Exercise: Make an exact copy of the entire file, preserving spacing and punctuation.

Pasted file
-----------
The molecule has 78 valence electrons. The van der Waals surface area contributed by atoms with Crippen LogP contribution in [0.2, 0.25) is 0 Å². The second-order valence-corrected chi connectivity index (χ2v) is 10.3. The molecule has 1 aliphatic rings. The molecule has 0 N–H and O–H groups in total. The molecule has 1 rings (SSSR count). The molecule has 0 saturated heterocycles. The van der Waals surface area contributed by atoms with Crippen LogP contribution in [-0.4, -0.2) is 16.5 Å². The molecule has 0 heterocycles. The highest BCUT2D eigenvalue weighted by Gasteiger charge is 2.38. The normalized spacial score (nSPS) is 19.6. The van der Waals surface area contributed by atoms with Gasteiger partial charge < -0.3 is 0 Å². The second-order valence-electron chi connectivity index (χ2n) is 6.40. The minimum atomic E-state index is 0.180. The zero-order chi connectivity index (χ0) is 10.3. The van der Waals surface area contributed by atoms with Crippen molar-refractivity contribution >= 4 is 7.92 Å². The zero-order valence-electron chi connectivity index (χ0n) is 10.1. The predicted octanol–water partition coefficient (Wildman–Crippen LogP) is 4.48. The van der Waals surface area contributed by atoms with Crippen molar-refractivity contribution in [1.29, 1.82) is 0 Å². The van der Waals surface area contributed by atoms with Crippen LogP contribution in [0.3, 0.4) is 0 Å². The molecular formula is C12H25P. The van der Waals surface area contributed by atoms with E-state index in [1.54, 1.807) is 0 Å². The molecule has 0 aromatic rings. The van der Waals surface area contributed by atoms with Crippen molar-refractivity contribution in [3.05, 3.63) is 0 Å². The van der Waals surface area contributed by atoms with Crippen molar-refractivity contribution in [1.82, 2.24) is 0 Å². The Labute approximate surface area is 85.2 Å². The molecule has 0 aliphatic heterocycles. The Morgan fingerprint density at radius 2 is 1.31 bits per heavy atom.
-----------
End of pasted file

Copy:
The molecule has 78 valence electrons. The van der Waals surface area contributed by atoms with Crippen LogP contribution in [0.2, 0.25) is 0 Å². The second-order valence-corrected chi connectivity index (χ2v) is 10.3. The molecule has 1 aliphatic rings. The molecule has 0 N–H and O–H groups in total. The molecule has 1 rings (SSSR count). The molecule has 0 saturated heterocycles. The van der Waals surface area contributed by atoms with Crippen LogP contribution in [-0.4, -0.2) is 16.5 Å². The molecule has 0 heterocycles. The highest BCUT2D eigenvalue weighted by Gasteiger charge is 2.38. The normalized spacial score (nSPS) is 19.6. The van der Waals surface area contributed by atoms with Gasteiger partial charge < -0.3 is 0 Å². The second-order valence-electron chi connectivity index (χ2n) is 6.40. The minimum atomic E-state index is 0.180. The zero-order chi connectivity index (χ0) is 10.3. The van der Waals surface area contributed by atoms with Crippen molar-refractivity contribution >= 4 is 7.92 Å². The zero-order valence-electron chi connectivity index (χ0n) is 10.1. The predicted octanol–water partition coefficient (Wildman–Crippen LogP) is 4.48. The van der Waals surface area contributed by atoms with Crippen molar-refractivity contribution in [1.29, 1.82) is 0 Å². The van der Waals surface area contributed by atoms with Crippen LogP contribution in [0.3, 0.4) is 0 Å². The molecular formula is C12H25P. The van der Waals surface area contributed by atoms with E-state index in [1.54, 1.807) is 0 Å². The molecule has 0 aromatic rings. The van der Waals surface area contributed by atoms with Crippen molar-refractivity contribution in [3.05, 3.63) is 0 Å². The van der Waals surface area contributed by atoms with Crippen molar-refractivity contribution in [1.82, 2.24) is 0 Å². The Labute approximate surface area is 85.2 Å². The molecule has 0 aliphatic heterocycles. The Morgan fingerprint density at radius 2 is 1.31 bits per heavy atom.